5 More Fun Money-Making Ideas!
I like Sarah's post about fun ways to make money, and I thought I'd add to that list. These are more "turn your hobbies into a job" type posts, and I don't suppose that they are all viable for everyone, but with a little creativity, they can be parlayed into part-time gigs. (See also: Make Your Hobby Pay Its Way)
If you live in an area that harbors lots of invasive species, like ivy or blackberries, a small herd of goats may be the answer to gardening problems. Goats will eat anything, so why not rent a couple of them out for people who want sustainable weed-control?
As burlesque shows make a comeback around the country, I say it's time that men started taking advantage of the nude mood and make a buck by taking it all off for loud crowds of screaming women.
Women have really led the way in this field, so they might be a lot more successful at it. I've been blown away by the shows that gal pals have dragged me to over the past couple of years, but one particularly tipsy girl friend told me at the end of a long strippy evening, "You know what? If a guy got up there in overalls? With a piece of straw in his mouth? And took them off? Maybe with a tractor onstage? I'd [redacted] [redacted] his [redacted] and then give him a big fistful of cash."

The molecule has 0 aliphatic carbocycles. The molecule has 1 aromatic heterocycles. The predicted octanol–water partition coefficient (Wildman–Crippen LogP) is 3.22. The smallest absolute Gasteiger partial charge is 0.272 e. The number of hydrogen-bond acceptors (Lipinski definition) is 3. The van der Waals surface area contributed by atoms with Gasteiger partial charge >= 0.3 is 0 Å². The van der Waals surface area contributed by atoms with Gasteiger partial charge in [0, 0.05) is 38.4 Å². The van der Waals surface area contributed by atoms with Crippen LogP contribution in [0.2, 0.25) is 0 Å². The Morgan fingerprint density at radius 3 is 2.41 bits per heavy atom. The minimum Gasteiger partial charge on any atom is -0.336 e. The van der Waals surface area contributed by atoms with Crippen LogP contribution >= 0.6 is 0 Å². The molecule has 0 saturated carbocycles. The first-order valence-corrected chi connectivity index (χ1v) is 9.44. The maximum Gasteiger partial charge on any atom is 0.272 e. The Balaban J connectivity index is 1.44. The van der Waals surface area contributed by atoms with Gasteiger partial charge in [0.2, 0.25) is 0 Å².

Hobbies = Cash
Are you decent at your hobby? I've got a friend who was really good at gardening, and makes a bundle selling potted flower arrangements at the farmer's market on weekends. My sister makes and sells skirts on an online store for indie artists. Other people have made extra cash doing holiday-specific stuff like wreath-making and putting together seasonal gift baskets. You ever see how much they charge for those candy bouquets? I always liked the idea of selling customized greeting cards, with messages like "Really sorry I barfed in your car last night." Dream big.
Craigslist Is Your Friend
A drinking buddy once bought a lot of quality, brand new office chairs from a Craigslist ad posted by a company that had just gone under, and resold them individually at a profit of $5K. I've found free stuff on Craigslist and refinished or repainted it, then resold it for a small profit (usually larger pieces, like armoires and dining tables).
I know people who pay over $100 a week for a dog walker. Since you can do this at lunch, rent out your services to someone who lives near where you work. There's ultimately zero overhead, and think of how many credit cards you can pay off with an extra $400 a month! Plus, you're getting paid to exercise.